Why we ran it: To see if the most hardcore TT is preferable to the cooking versions and a genuine alternative to a BMW M2
Life with an Audi TT RS: Month 8
After nearly 10k miles, the ’bahnstormer is going back whence it came. Did it leave an indelible mark on those who drove it? - 4th July 2018
The TT RS turned up in November last year with three indisputable strengths: a) it was nice to sit in, b) it was nice to listen to, and c) it was unrepentantly rapid. It departs with all three intact, and adds a few more for good measure.
In retrospect, it is the car’s unanticipated usability that has helped set it apart. That word is bandied about far too much these days given that it applies to virtually every car in a modern context short of those not wearing doors or a fixed roof, but it must be mentioned when talking about the TT because a sports car – even one derived from a hatchback – arrives with a number of preconceptions about where and when you’re going to be able to use it.
Typically, the Audi defeated them all. I got a bike in the back of it. I picked up two people from the airport in it. I took it to the dump. It survived umpteen trips to supermarkets and endless journeys to and from the office, and I never begrudged a single moment spent in its company.
That might sound like a low bar for a £50k range-topper, but in fact it’s a remarkably high one for a car with no rear doors, pathetic back seats, stiff suspension, oversized wheels, a thirst problem and, subjectively speaking, imperfect styling.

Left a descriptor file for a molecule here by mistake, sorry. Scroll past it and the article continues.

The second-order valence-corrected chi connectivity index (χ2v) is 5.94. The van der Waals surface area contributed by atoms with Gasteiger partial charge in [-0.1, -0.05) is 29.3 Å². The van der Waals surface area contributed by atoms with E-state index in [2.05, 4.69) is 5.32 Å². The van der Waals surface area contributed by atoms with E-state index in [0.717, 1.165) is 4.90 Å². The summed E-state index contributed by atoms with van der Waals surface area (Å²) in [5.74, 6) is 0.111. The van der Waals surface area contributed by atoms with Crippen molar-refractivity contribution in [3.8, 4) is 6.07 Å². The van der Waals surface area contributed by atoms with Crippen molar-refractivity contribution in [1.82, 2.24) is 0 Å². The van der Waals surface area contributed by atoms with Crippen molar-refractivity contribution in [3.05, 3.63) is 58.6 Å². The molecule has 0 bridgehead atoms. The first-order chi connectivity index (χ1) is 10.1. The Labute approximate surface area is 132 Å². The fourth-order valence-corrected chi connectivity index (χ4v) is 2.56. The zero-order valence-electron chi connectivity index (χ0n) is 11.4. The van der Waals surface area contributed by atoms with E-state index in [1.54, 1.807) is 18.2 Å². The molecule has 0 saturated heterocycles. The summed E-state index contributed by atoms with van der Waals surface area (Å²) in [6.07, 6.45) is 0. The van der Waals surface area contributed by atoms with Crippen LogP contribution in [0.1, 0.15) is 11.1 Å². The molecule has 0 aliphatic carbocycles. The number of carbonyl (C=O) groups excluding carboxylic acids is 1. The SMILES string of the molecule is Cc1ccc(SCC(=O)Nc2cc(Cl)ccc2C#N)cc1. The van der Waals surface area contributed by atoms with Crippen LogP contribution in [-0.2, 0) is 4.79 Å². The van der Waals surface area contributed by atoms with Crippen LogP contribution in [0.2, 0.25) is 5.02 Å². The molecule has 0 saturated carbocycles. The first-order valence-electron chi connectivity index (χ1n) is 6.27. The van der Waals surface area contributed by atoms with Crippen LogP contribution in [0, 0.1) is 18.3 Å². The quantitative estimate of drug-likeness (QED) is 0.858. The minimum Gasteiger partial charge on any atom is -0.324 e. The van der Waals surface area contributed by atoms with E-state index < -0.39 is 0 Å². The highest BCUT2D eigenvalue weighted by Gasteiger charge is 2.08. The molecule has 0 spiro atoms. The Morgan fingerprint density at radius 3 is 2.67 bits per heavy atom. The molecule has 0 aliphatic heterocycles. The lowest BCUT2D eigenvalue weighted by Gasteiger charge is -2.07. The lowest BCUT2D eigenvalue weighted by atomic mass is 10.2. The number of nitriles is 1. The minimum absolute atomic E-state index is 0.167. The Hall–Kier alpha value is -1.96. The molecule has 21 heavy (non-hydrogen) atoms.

Its fundamental agreeableness is built on a number of factors. Many of them are connected to it being nice to sit in, but not all of them are so predictable. For a start, the driving position – which initially seems uninspiring in a low-slung sports car perspective – is outstanding when it comes to the monotonous business of actually getting somewhere. Ditto the relationship between the control surfaces.
That’s the calling card of the MQB platform, of course, but it pays dividends in the TT no less consistently than it does in a Volkswagen Golf or an Audi A3. Add very fine seats (made electrically adjustable by an £800 tick) into the mix and it was very rare to feel fatigue or disgruntlement at being aboard, even for long periods.
It’s worth highlighting the car’s scale too. While it may be too small to be called a bona fide four-seater, the feeling of compactness – and therein its capacity for being effortlessly threaded just about everywhere – is extremely endearing when your office is in south London and its car park is as accessible as a castle’s keep.
Best of all (and critical to its functionality), its diminutive size doesn’t deny it a fair-sized boot, which, when combined with the comparatively large hatchback lid, exalts you with its handiness virtually every time you use it.